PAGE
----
Experimental subjects and partial truth telling during technological change in radiotherapy

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Abstract

Background:

Cone Beam Computed Tomography (CBCT), the focus of a number of radiotherapy fundraising campaigns in the mid-2000s, was introduced accompanied by a fanfare of newness and discourses of ‘hope’, ‘inspiring clinical confidence’ and ‘accuracy’. The CBCT system, used in the delivery of Radiotherapy treatment, was incorporated into strategic planning priorities across the United Kingdom based on a rationale of self-evidence. During this time, the way in which the new system was discussed with patients was variable.

Research objectives:

The purpose of this study was to uncover how experimental practices were embedded and enacted during the use of a new technological system, specifically relating to how patients were enrolled during introductory phases of technology adoption.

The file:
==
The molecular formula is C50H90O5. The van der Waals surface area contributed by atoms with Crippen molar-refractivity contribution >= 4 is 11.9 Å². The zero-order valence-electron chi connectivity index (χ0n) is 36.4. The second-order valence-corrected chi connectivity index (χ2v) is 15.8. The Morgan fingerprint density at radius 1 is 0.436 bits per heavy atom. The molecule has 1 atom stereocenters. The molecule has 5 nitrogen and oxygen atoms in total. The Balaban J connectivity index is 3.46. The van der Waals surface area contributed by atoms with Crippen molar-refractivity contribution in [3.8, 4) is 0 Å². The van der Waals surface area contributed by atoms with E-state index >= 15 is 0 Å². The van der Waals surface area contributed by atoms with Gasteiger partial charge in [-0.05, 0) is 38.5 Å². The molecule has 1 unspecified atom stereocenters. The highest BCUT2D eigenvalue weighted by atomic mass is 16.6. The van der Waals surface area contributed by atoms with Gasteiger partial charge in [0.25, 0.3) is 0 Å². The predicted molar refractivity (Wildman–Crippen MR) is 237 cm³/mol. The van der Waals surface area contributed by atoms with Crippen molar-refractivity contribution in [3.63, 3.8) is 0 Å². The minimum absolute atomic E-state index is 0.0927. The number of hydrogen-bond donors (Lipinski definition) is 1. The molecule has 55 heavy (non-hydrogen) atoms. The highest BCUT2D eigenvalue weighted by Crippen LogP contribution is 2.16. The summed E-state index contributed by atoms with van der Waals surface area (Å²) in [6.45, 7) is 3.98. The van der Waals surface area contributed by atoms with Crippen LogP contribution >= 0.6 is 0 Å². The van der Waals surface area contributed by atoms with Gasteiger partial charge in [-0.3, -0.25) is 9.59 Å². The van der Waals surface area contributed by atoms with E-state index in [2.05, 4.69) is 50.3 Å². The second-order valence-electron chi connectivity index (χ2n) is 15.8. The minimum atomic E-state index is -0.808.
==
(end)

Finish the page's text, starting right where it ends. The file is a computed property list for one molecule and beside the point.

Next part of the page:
Research design and context:

Drawing on ethnographic work and interviews with staff members in one hospital, the study examines staff discussions prior to the introduction of the Cone-Beam CT imaging system in radiotherapy. It considers how staff views were at odds with practices that occurred during the ‘experimental’ stages of use and how these were shared with patients.

Ethical considerations:

Approval was obtained from the Local National Health Service Research Ethics Committee and National Health Service Main Research Ethics Committee (REC 07/Q1308/16) for the interview and ethnographic stages, respectively. All names have been changed and participants signed a consent form.

Findings:

Staff reported a lack of evidence, absence of proof and perturbing doubts with the X-ray volumetric imaging. Both patients’ and practitioners’ partial understanding about the risks and benefits of the system created incommensurable ideas regarding its use and what the patients’ role was during these introductory stages.

Conclusion:

Maintaining partial truth telling renders patients’ experiences of new treatment at odds with ‘experimental’ practice. This has wide-reaching implications for practice.

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